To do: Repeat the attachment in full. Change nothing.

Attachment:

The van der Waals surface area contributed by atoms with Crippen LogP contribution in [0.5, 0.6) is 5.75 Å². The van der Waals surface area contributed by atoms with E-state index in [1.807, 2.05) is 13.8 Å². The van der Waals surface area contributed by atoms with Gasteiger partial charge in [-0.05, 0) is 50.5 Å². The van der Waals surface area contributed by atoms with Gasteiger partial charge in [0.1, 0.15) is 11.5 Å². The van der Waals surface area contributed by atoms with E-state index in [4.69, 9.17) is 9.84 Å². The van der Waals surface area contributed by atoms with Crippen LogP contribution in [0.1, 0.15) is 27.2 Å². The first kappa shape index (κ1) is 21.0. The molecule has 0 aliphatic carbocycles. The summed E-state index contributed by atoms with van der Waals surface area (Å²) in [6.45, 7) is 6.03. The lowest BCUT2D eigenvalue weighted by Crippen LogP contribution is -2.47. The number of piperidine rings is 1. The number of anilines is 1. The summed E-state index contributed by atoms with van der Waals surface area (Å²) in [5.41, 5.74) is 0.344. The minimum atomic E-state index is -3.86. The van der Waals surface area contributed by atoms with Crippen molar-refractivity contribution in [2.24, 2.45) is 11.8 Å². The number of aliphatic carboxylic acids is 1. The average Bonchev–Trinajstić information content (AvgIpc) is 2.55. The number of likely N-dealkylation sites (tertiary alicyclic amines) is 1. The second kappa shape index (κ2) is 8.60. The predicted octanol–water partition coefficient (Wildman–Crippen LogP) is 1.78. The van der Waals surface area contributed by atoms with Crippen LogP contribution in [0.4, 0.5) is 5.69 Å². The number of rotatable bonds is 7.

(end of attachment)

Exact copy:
The van der Waals surface area contributed by atoms with Crippen LogP contribution in [0.5, 0.6) is 5.75 Å². The van der Waals surface area contributed by atoms with E-state index in [1.807, 2.05) is 13.8 Å². The van der Waals surface area contributed by atoms with Gasteiger partial charge in [-0.05, 0) is 50.5 Å². The van der Waals surface area contributed by atoms with Gasteiger partial charge in [0.1, 0.15) is 11.5 Å². The van der Waals surface area contributed by atoms with E-state index in [4.69, 9.17) is 9.84 Å². The van der Waals surface area contributed by atoms with Crippen LogP contribution in [0.1, 0.15) is 27.2 Å². The first kappa shape index (κ1) is 21.0. The molecule has 0 aliphatic carbocycles. The summed E-state index contributed by atoms with van der Waals surface area (Å²) in [6.45, 7) is 6.03. The lowest BCUT2D eigenvalue weighted by Crippen LogP contribution is -2.47. The number of piperidine rings is 1. The number of anilines is 1. The summed E-state index contributed by atoms with van der Waals surface area (Å²) in [5.41, 5.74) is 0.344. The minimum atomic E-state index is -3.86. The van der Waals surface area contributed by atoms with Crippen molar-refractivity contribution in [2.24, 2.45) is 11.8 Å². The number of aliphatic carboxylic acids is 1. The average Bonchev–Trinajstić information content (AvgIpc) is 2.55. The number of likely N-dealkylation sites (tertiary alicyclic amines) is 1. The second kappa shape index (κ2) is 8.60. The predicted octanol–water partition coefficient (Wildman–Crippen LogP) is 1.78. The van der Waals surface area contributed by atoms with Crippen LogP contribution in [0.4, 0.5) is 5.69 Å². The number of rotatable bonds is 7.